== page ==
Incumbent Democratic state Representative Carolyn C. Dykema is facing Republican challenger Marty A. Lamb in the race to represent Holliston, Hopkinton, and parts of Southborough, Westborough. and Medway on Beacon Hill.
The two candidates both say boosting the state’s economy is a top priority, with Dykema highlighting her record in the Legislature, and Lamb pointing to his experience as a small-business owner and his work advocating for less government regulation.
The election is Nov. 6.
Dykema said she is asking voters to send her to the state House of Representatives for a third term so she can continue to work to create jobs in the Eighth Middlesex District, help small businesses, and push to maintain school funding.
“I care a lot about this state. I grew up here in Massachusetts, and my husband and I are raising three children here,” she said. “I have a stake in our future.”
Dykema, who lives in Holliston, pointed to work she did during her first term to get a sewer connection between Hopkinton and Milford that she said allowed Lonza Biologics to create 100 new jobs, and “raised the foundation for future growth in the 495 cluster.”
And as a member of the Legislature’s Joint Committee on Health Care Financing, the 44-year-old said, she traveled across the state listening to small-business owners saying the cost of health insurance was preventing them from adding full-time employees.
Dykema, who has a master’s in business administration from Indiana State University and served on the Holliston Planning Board before being elected to the Legislature, said “dealing with the new normal and living within a more limited budget” will be a challenge for the state.
She said her business background gives her the right mind-set and experience to work with limited resources, and points to a pilot program she initiated with the EMC Corp. and state Department of Transportation that helped save the state money.
She said as a legislator she brought EMC consultants together with state officials in a six-month effort to identify waste in the transportation agency’s snow- and ice-removal operation.
“We were immediately able to save $250,000,” Dykema said.
Another critical challenge facing the state is to maintain education funding and local aid, she said.
Dykema said the communities in her House district have excellent public schools, and advocates closer ties between the schools and local business community as well as more “applied learning” opportunities, where students use technology and social media tools to give presentations in the classroom, work cooperatively and “harness creativity.”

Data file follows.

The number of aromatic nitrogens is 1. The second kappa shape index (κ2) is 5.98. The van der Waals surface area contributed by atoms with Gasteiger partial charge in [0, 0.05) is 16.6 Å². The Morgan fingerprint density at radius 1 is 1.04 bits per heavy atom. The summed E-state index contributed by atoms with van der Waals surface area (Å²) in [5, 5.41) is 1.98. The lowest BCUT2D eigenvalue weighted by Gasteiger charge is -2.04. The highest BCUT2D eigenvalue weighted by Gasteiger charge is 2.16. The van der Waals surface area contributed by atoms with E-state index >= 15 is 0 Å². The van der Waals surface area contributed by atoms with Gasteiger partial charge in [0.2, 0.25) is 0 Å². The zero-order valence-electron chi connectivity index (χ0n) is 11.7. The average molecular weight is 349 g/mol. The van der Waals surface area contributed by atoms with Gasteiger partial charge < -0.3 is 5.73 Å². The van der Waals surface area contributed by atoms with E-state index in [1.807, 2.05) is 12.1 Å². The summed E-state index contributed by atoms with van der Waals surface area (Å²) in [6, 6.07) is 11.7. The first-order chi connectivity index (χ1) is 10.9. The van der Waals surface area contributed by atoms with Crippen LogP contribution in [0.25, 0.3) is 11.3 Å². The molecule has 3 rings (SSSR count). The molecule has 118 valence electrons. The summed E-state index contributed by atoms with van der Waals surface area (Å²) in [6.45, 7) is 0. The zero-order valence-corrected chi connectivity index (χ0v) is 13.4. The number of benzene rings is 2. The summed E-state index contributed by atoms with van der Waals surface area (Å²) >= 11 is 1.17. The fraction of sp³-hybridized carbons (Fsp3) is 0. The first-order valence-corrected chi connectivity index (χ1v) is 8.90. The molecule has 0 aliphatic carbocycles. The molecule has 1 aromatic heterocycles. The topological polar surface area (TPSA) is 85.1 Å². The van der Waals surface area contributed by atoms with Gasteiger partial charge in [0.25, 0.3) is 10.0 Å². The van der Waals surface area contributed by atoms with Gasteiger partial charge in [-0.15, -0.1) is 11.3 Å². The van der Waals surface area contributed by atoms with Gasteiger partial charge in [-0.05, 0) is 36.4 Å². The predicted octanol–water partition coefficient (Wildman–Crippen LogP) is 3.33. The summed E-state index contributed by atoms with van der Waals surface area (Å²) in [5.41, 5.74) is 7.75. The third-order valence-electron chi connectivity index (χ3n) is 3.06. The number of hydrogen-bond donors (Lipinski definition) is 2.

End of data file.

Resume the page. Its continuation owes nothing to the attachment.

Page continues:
She also said curriculums should be adapted to emphasize mathematics, science, technology, and engineering, as well as leadership skills.
“We need to prepare our students to lead the innovation economy, which is our strength,” Dykema said.
Lamb, also of Holliston, said opening his own law firm in 1996 has given him a firsthand look at the challenges facing employers, as he managed through some of the best and worst economic times the state has seen.
“I’ve had to deal with the pitfalls of running my own business,” the 55-year-old said.
The experience has shown him that there are too many regulations on small businesses in this state, stifling employers’ ability to hire and expand, he said.
After an unsuccessful run for Congress two years ago against US Representative James McGovern, a Democrat from Worcester, Lamb said, he got involved with the advocacy group New Jobs for Massachusetts, pushing for “nonpartisan legislative solutions to stimulate jobs.”
Lamb points to state regulations putting strict definitions on whom companies can hire as independent contractors instead of full employees entitled to benefits.
Sometimes small businesses need temporary help, and should be able to hire people as short-term independent consultants regardless of whether they are incorporated, as state law requires in most circumstances, Lamb said. He said the state charges people $500 to set up a corporation, and then $460 annually.
The law’s aim “is to make sure businesses aren’t trying to avoid giving benefits to employees,” Lamb said, “but the unintended consequence is that it stifles the ability of the person who wants to work part time, and the ability of a company to hire them on a short-term basis.”
Lamb said no radical change is necessary to fix this problem, but simplifying the incorporation process and lowering the fees would correct the unintended consequences.
He would also eliminate the Massachusetts tax on inventory, which he says prompts companies to move their distribution warehouses to New Hampshire, Maine and other New England states that do not impose a tax.Continued...